Conduct, support, and disseminate high-quality applied academic research on state and local policies impacting the deployment of renewable energy in the American federal system that informs both scholarship and the policy process.
As national concern for addressing global warming grows, more and more Americans are looking for governmental action to speed a transition to low-carbon energy sources. Most of the focus has been on federal action or—in the Trump era—reversal of prior federal action. Furthermore, the lion’s share of attention has been paid to a handful of policies that either put a price on carbon (e.g., carbon tax or cap-and-trade) or require utilities to meet renewable energy or improved energy efficiency targets. Below the radar, though, are state and local government level policy choices—on tax policy, land use regulation, infrastructure investment, and use of public land—that can serve to facilitate or hinder an energy transition. Taken individually, these policies may seem innocuous, but collectively they can serve to provide preferred status to some energy sources and impact the performance of other policies. As a result, some states have opted to use these lower-profile policies to facilitate an energy transition even in states where talking about climate change is politically untenable. Meanwhile in other states, these lower-profile policies may—knowingly or unknowingly—undermine achievement of even more explicit state climate policies including renewable portfolio standards and carbon pricing.
REPI research takes a multidimensional approach to identifying the range of state and local policies that impact renewable energy development, understanding how these policies interact, and understanding the politics at play behind their adoption, implementation, and long-term durability.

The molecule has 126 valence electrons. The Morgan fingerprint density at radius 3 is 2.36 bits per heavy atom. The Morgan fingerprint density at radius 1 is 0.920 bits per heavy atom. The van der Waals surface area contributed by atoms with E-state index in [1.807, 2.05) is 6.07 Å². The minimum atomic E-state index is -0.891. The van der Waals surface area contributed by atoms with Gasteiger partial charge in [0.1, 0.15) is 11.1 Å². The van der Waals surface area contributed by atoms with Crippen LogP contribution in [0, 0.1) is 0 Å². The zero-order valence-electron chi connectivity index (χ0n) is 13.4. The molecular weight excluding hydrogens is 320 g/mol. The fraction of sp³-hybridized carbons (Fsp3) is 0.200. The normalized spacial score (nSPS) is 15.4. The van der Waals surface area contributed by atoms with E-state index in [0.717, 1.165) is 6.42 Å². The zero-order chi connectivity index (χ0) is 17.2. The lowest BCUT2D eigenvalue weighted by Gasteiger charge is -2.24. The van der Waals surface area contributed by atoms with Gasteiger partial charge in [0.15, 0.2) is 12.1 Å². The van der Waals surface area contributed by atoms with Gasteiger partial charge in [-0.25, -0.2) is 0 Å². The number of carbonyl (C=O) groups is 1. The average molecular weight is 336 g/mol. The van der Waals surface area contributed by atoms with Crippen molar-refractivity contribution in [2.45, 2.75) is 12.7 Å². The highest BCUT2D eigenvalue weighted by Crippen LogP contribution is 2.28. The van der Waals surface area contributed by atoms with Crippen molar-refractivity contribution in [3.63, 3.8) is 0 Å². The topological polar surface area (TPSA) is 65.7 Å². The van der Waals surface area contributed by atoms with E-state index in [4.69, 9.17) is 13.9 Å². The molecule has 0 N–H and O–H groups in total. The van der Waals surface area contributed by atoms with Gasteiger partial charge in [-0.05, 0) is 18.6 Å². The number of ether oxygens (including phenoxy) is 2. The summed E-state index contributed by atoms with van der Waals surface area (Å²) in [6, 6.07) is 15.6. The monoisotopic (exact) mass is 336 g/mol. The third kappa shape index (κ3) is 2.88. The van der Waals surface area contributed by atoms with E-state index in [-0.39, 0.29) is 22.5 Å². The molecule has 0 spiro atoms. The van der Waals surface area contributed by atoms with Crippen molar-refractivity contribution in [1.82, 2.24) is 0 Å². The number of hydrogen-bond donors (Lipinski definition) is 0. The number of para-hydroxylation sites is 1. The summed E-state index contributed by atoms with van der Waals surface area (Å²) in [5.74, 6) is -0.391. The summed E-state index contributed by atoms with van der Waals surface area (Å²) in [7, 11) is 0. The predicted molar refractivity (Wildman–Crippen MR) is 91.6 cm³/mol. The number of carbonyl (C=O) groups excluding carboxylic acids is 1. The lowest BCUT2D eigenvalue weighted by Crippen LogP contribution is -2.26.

Furthermore, REPI research recognizes that the policy debate over renewable energy plays out very differently in urban and rural communities, and in red, blue, and purple states.
Rather than seeing this web of policies and diverse stakeholder interests as obstacles to a rational climate policy, our research aims to identify policy designs that work within this complex system—relying not on hypothetical models, but actively engaging with policymakers to learn from real-world experiences.
In turn, REPI aims to translate that knowledge back to policymakers, the media, and the public, to inform state and local decision-making.
Novel research, much of it conducted by UM students, investigating state and local policies impacting renewable energy deployment
- State-level case studies
- Multi-state policy research
Policy analysis by UM student researchers
- Solar Taxation in Michigan: Payment in Lieu of Taxes Considerations
Eli Gold (March 2021)
Supplementary Tax Calculator
Succinct summaries of UM and REPI-affiliate research for policymakers and practitioners
- Examining Renewable Energy Transitions: A Tool to Enhance Workforce Development
Gilbert Michaud (August 2020)
- State and Local Energy Justice Programs
Sanya Carley (September 2019)
- The Taxation of Wind Energy
Stephanie Leiser (September 2019)
- Renewable Energy within State Farmland Preservation Programs
Sarah Mills (September 2019)
- Taxing Flaring and the Politics of State Methane Policy
Barry Rabe (September 2019)
- Addressing Diversity in State Level Solar Energy Policies
Tony Reames (September 2019)
A Ford School graduate-level elective for students across the University of Michigan.
Each summer, a Ford School masters student interns with the National Conference of State Legislatures’ Energy Program. Former interns and a sample of their relevant work
- Anne Kolesnikoff (2018) – Renewable Energy Legislative, Taxes on Oil and Gas Production
- Kate Bell (2019) – K-12 Energy Efficiency, Smart Meter Opt-Out Policies
- Jaclyn Kahn (2020) - State Approaches to Wind Facility Siting, Renewable Natural Gas
REPI Policy Workshop
A novel partnership with the National Conference of State Legislatures (NCSL) engaging state legislators in REPI research
- 2019 REPI Workshop Agenda
- Future plans for REPI workshops are on hold due to COVID-19
Funding to-date for the Renewable Energy Policy Initiative has been provided by the Ford School Renewable Energy Support Fund and through the Graham Sustainability Institutes’ Emerging Opportunities Program.
Looking for More?
For more information or questions about REPI, contact Dr. Sarah Mills at 734-615-5315 or by email to firstname.lastname@example.org.